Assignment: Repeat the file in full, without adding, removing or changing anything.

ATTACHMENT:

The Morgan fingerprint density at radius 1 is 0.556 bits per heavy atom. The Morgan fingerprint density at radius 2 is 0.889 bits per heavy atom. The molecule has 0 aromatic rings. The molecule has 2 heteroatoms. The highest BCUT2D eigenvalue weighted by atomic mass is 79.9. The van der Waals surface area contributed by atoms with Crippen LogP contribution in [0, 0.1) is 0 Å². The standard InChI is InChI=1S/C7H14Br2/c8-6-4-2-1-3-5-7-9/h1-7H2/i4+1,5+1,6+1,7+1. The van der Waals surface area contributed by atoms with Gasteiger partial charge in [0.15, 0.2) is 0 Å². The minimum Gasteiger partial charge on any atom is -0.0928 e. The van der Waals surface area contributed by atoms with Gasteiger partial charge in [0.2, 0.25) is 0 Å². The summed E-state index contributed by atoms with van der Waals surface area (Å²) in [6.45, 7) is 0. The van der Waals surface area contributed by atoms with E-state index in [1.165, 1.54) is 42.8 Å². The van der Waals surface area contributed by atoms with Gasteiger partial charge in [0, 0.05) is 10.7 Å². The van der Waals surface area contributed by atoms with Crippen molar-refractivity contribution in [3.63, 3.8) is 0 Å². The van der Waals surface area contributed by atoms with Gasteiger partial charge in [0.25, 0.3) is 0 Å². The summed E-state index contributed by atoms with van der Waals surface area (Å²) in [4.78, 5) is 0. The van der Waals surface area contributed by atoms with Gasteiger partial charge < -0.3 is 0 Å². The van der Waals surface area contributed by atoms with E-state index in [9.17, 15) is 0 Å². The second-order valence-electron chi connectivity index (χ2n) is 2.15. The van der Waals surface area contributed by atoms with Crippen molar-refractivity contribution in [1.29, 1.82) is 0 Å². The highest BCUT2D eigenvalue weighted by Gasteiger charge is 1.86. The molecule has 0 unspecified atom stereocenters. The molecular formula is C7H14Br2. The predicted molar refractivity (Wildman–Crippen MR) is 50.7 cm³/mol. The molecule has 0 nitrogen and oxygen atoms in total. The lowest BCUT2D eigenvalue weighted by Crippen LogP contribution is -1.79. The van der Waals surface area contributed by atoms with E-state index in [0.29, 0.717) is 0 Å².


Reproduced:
The Morgan fingerprint density at radius 1 is 0.556 bits per heavy atom. The Morgan fingerprint density at radius 2 is 0.889 bits per heavy atom. The molecule has 0 aromatic rings. The molecule has 2 heteroatoms. The highest BCUT2D eigenvalue weighted by atomic mass is 79.9. The van der Waals surface area contributed by atoms with Crippen LogP contribution in [0, 0.1) is 0 Å². The standard InChI is InChI=1S/C7H14Br2/c8-6-4-2-1-3-5-7-9/h1-7H2/i4+1,5+1,6+1,7+1. The van der Waals surface area contributed by atoms with Gasteiger partial charge in [0.15, 0.2) is 0 Å². The minimum Gasteiger partial charge on any atom is -0.0928 e. The van der Waals surface area contributed by atoms with Gasteiger partial charge in [0.2, 0.25) is 0 Å². The summed E-state index contributed by atoms with van der Waals surface area (Å²) in [6.45, 7) is 0. The van der Waals surface area contributed by atoms with E-state index in [1.165, 1.54) is 42.8 Å². The van der Waals surface area contributed by atoms with Gasteiger partial charge in [0, 0.05) is 10.7 Å². The van der Waals surface area contributed by atoms with Crippen molar-refractivity contribution in [3.63, 3.8) is 0 Å². The van der Waals surface area contributed by atoms with Gasteiger partial charge in [0.25, 0.3) is 0 Å². The summed E-state index contributed by atoms with van der Waals surface area (Å²) in [4.78, 5) is 0. The van der Waals surface area contributed by atoms with Gasteiger partial charge < -0.3 is 0 Å². The van der Waals surface area contributed by atoms with E-state index in [9.17, 15) is 0 Å². The second-order valence-electron chi connectivity index (χ2n) is 2.15. The van der Waals surface area contributed by atoms with Crippen molar-refractivity contribution in [1.29, 1.82) is 0 Å². The highest BCUT2D eigenvalue weighted by Gasteiger charge is 1.86. The molecule has 0 unspecified atom stereocenters. The molecular formula is C7H14Br2. The predicted molar refractivity (Wildman–Crippen MR) is 50.7 cm³/mol. The molecule has 0 nitrogen and oxygen atoms in total. The lowest BCUT2D eigenvalue weighted by Crippen LogP contribution is -1.79. The van der Waals surface area contributed by atoms with E-state index in [0.29, 0.717) is 0 Å².